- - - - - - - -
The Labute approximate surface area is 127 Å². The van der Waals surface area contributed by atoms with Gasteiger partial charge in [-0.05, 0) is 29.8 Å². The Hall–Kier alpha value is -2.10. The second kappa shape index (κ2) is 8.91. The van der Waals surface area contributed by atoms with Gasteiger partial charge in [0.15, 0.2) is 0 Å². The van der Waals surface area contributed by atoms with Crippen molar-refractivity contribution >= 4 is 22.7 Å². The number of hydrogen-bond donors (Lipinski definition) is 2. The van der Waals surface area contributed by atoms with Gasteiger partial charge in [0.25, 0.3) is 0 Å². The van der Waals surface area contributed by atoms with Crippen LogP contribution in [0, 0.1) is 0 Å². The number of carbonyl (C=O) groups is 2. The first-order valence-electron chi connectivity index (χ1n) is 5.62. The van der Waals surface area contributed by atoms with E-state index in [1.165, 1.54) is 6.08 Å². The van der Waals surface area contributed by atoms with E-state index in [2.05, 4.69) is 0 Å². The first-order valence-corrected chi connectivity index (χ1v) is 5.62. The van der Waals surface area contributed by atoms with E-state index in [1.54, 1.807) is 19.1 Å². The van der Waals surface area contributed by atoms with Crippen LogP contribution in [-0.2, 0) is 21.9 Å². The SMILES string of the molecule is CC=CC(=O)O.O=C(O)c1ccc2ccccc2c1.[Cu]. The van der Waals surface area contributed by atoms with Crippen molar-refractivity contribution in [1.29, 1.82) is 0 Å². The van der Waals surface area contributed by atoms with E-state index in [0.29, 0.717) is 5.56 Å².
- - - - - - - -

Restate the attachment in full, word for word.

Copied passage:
The Labute approximate surface area is 127 Å². The van der Waals surface area contributed by atoms with Gasteiger partial charge in [-0.05, 0) is 29.8 Å². The Hall–Kier alpha value is -2.10. The second kappa shape index (κ2) is 8.91. The van der Waals surface area contributed by atoms with Gasteiger partial charge in [0.15, 0.2) is 0 Å². The van der Waals surface area contributed by atoms with Crippen molar-refractivity contribution >= 4 is 22.7 Å². The number of hydrogen-bond donors (Lipinski definition) is 2. The van der Waals surface area contributed by atoms with Gasteiger partial charge in [0.25, 0.3) is 0 Å². The van der Waals surface area contributed by atoms with Crippen LogP contribution in [0, 0.1) is 0 Å². The number of carbonyl (C=O) groups is 2. The first-order valence-electron chi connectivity index (χ1n) is 5.62. The van der Waals surface area contributed by atoms with E-state index in [1.165, 1.54) is 6.08 Å². The van der Waals surface area contributed by atoms with E-state index in [2.05, 4.69) is 0 Å². The first-order valence-corrected chi connectivity index (χ1v) is 5.62. The van der Waals surface area contributed by atoms with E-state index in [1.54, 1.807) is 19.1 Å². The van der Waals surface area contributed by atoms with Crippen LogP contribution in [-0.2, 0) is 21.9 Å². The SMILES string of the molecule is CC=CC(=O)O.O=C(O)c1ccc2ccccc2c1.[Cu]. The van der Waals surface area contributed by atoms with Crippen molar-refractivity contribution in [1.29, 1.82) is 0 Å². The van der Waals surface area contributed by atoms with E-state index in [0.29, 0.717) is 5.56 Å².